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Old 01-19-2014, 02:01 PM   #16
kikinovak
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Quote:
Originally Posted by Woodsman View Post
You automate the updates or ssh and update manually?


Automated or manually?


You use Slackware in your classes? What do you teach in the classes?

Do you teach other subjects?


I have one for emergencies, mostly for when I travel. Only immediate family members know the number and 95% of the time the phone is off.


Do you find there is a market for home clients? Perhaps your neck of the woods is different, but over here where the intelligence quotient is directly related to the proximity of the remote control, I envision the following happening:

"Hey, this Lee-nucks stuff works great! Thank you!

Within a few days:

"Hey! WTF! How the hell do I download Netflix?"

"You can't."

"Then get this sh-t off my computer!"

What about your business clients? How do you handle vertical software? Over here QuickBooks reigns, for example. If you use VMs, then why not just keep them on Windows directly?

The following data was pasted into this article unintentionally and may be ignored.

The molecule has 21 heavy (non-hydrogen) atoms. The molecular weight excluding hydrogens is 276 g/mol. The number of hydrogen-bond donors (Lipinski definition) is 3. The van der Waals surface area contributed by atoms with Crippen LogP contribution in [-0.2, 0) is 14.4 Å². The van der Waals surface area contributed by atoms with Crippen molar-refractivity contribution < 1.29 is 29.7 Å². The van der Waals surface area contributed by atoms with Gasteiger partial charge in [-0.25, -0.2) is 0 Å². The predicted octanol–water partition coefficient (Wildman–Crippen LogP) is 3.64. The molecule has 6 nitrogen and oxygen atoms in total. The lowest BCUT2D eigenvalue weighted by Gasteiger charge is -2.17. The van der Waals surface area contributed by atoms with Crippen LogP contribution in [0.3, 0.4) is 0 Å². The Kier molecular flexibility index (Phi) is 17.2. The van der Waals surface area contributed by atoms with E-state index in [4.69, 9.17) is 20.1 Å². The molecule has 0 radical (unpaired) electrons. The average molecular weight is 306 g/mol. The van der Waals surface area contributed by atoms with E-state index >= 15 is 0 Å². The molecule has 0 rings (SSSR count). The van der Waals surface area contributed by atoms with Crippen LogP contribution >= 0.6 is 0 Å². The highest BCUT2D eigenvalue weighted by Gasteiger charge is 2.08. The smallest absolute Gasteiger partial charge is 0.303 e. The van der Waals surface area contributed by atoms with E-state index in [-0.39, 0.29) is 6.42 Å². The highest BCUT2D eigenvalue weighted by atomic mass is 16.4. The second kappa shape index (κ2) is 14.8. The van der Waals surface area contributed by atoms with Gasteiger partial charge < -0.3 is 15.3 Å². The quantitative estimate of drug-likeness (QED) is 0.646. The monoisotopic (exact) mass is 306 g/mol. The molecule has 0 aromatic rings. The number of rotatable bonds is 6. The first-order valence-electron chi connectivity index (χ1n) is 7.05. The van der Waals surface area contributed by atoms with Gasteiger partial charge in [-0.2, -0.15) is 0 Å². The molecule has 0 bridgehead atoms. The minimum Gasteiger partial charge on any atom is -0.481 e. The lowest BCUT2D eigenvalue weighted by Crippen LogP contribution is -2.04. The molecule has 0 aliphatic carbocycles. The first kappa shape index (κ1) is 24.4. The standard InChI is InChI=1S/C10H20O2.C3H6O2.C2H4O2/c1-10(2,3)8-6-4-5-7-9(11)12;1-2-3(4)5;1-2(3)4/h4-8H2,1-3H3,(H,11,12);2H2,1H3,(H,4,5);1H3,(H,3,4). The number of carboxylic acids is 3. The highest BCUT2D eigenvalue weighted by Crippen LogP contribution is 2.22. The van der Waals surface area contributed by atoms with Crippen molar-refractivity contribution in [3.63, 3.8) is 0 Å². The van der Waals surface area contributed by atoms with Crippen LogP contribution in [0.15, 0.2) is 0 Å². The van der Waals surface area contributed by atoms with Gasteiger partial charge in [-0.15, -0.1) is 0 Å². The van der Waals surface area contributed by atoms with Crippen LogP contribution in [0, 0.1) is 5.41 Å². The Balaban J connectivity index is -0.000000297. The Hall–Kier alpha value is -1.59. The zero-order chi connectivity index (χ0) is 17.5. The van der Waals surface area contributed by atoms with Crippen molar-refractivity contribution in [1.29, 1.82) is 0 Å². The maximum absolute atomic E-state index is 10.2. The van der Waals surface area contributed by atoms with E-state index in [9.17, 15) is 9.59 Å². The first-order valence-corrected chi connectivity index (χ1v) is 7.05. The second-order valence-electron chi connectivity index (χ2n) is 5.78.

I do all updates manually, on servers and desktops.

I'm teaching basic system administration. I have a fairly complete course program here:

http://www.microlinux.fr/download/fo...istrateurs.pdf

Desktops and workstations are explicitly for professionals, e. g. users who consider their computer as a tool to get work done, and not as an extended game console. Before installing a machine or a whole network, I always establish a list of tasks and related apps with the client. And then we both stick to that.

I can't say anything about Windows. Last time I used this OS for work was just before I replaced it by Slackware 7.1, around 2001.

As for vertical software, I'm slowly but steadily expanding my set of supported professional applications: geophysical software (ProMAX/SeisSpace), school management software (GEPI), public library management (PMB), SMB accounting (Dolibarr), etc.

Cheers,

Niki